Gapers Block has ceased publication.

Gapers Block published from April 22, 2003 to Jan. 1, 2016. The site will remain up in archive form. Please visit Third Coast Review, a new site by several GB alumni.
 Thank you for your readership and contributions. 


Tuesday, December 7

Gapers Block

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The current exhibits on the 2nd floor of the MCA are some of the more compelling that I've seen in awhile. While the two exhibits (Skin Tight and Peterman) deal with apparently very different materials and subjects, I found the theme that united them - fear - to be very powerful.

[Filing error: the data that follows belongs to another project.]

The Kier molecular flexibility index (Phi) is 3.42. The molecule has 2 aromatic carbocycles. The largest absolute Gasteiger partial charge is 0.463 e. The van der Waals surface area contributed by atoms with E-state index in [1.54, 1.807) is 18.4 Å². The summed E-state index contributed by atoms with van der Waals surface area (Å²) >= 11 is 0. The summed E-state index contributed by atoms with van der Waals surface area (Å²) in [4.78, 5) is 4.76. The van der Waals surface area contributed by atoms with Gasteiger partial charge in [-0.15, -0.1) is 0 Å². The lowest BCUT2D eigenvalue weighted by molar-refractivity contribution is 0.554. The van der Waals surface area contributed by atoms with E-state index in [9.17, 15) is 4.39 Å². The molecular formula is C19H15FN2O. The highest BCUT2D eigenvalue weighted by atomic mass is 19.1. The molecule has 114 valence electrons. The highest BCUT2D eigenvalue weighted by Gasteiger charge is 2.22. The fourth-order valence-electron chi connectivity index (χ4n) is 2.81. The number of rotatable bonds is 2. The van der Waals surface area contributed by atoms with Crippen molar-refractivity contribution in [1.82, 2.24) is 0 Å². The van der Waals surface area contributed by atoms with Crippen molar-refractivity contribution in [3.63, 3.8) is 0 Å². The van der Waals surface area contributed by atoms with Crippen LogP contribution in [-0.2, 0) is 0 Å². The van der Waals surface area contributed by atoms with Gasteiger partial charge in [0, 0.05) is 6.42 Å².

The exhibitions couldn't be more different in how they are staged or in the materials used. Skin Tight, a show that examines the relationship of the body as art as well as asking how much our everday clothing should be considered art, offers a haunting experience for the visitor. The first piece, a series of clothes made from tough, drab fabric, are drapped on humanoid shapes and hanging from the ceiling. This eerie effect is accented by the other pieces - the cloven-foot shoes or the body-as-canvas video series. Peterman's exhibit was quite a contrast to Skin Tight. Whereas Skin Tight looked carefully at how the body and art interact, Dan Peterman examines the traces humans leave behind in their environment as the starting point for his pieces. What was so refreshing about this exhibit was its affront to the senses: instead of pieces that one looks at and then moves on, this is art that you can touch, smell, and hear. The odd combination of crisp sound and earthy scents in greenhouse or the fresh apples next to the smashed aluminum "kiosk" allow a viscercal connection to the artist's work - quite an achievement compared to so many other purely visual exhibitions. What surprised me the most however, was the complex relationship between the two. Situated across the hall from one another, the contrasts are easy to spot: Skin Tight works with the human as the subject, while in Peterman's work humans are hinted at but never explicitly seen; only their traces are examined. The force uniting the two pieces, the one you'll never read in the description, is fear. Both exhibits dwell on fear: the power of fashion to invoke it (cloven-hoofed shoes, KKK and infidah style clothing) and the fate of our planet from the mess humans leave behind. As I walked out into the sunshine, I was left with an eerie feeling. I was slightly scared, actually. Ultimately, the art had power over me, and I loved it. I can't wait to head back.

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